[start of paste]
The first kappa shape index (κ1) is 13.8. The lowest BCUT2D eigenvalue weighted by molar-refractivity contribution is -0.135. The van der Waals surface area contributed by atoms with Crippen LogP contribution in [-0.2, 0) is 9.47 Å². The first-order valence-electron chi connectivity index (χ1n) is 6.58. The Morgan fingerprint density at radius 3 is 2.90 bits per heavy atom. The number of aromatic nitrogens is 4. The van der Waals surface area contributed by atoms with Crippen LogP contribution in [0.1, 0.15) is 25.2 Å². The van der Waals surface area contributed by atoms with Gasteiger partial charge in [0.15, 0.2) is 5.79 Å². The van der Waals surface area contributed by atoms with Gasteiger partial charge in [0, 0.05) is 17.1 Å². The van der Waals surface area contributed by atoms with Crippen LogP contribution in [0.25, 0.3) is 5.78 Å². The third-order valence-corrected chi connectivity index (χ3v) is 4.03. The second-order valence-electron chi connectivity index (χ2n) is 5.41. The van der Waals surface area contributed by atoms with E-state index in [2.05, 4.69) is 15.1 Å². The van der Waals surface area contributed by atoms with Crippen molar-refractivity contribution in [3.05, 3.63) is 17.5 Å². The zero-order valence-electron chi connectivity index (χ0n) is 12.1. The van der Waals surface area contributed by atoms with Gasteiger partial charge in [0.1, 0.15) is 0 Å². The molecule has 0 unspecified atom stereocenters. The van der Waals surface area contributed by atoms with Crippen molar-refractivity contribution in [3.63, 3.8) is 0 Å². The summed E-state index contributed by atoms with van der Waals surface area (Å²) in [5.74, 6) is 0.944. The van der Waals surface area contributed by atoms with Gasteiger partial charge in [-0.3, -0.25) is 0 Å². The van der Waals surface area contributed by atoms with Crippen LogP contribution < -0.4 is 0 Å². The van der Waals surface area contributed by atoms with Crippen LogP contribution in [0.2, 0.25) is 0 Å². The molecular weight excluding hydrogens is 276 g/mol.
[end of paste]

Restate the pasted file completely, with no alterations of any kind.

The first kappa shape index (κ1) is 13.8. The lowest BCUT2D eigenvalue weighted by molar-refractivity contribution is -0.135. The van der Waals surface area contributed by atoms with Crippen LogP contribution in [-0.2, 0) is 9.47 Å². The first-order valence-electron chi connectivity index (χ1n) is 6.58. The Morgan fingerprint density at radius 3 is 2.90 bits per heavy atom. The number of aromatic nitrogens is 4. The van der Waals surface area contributed by atoms with Crippen LogP contribution in [0.1, 0.15) is 25.2 Å². The van der Waals surface area contributed by atoms with Gasteiger partial charge in [0.15, 0.2) is 5.79 Å². The van der Waals surface area contributed by atoms with Gasteiger partial charge in [0, 0.05) is 17.1 Å². The van der Waals surface area contributed by atoms with Crippen LogP contribution in [0.25, 0.3) is 5.78 Å². The third-order valence-corrected chi connectivity index (χ3v) is 4.03. The second-order valence-electron chi connectivity index (χ2n) is 5.41. The van der Waals surface area contributed by atoms with E-state index in [2.05, 4.69) is 15.1 Å². The van der Waals surface area contributed by atoms with Crippen molar-refractivity contribution in [3.05, 3.63) is 17.5 Å². The zero-order valence-electron chi connectivity index (χ0n) is 12.1. The van der Waals surface area contributed by atoms with Gasteiger partial charge in [0.1, 0.15) is 0 Å². The molecule has 0 unspecified atom stereocenters. The van der Waals surface area contributed by atoms with Crippen molar-refractivity contribution in [3.63, 3.8) is 0 Å². The summed E-state index contributed by atoms with van der Waals surface area (Å²) in [5.74, 6) is 0.944. The van der Waals surface area contributed by atoms with Gasteiger partial charge in [-0.3, -0.25) is 0 Å². The van der Waals surface area contributed by atoms with Crippen LogP contribution < -0.4 is 0 Å². The van der Waals surface area contributed by atoms with Crippen LogP contribution in [0.2, 0.25) is 0 Å². The molecular weight excluding hydrogens is 276 g/mol.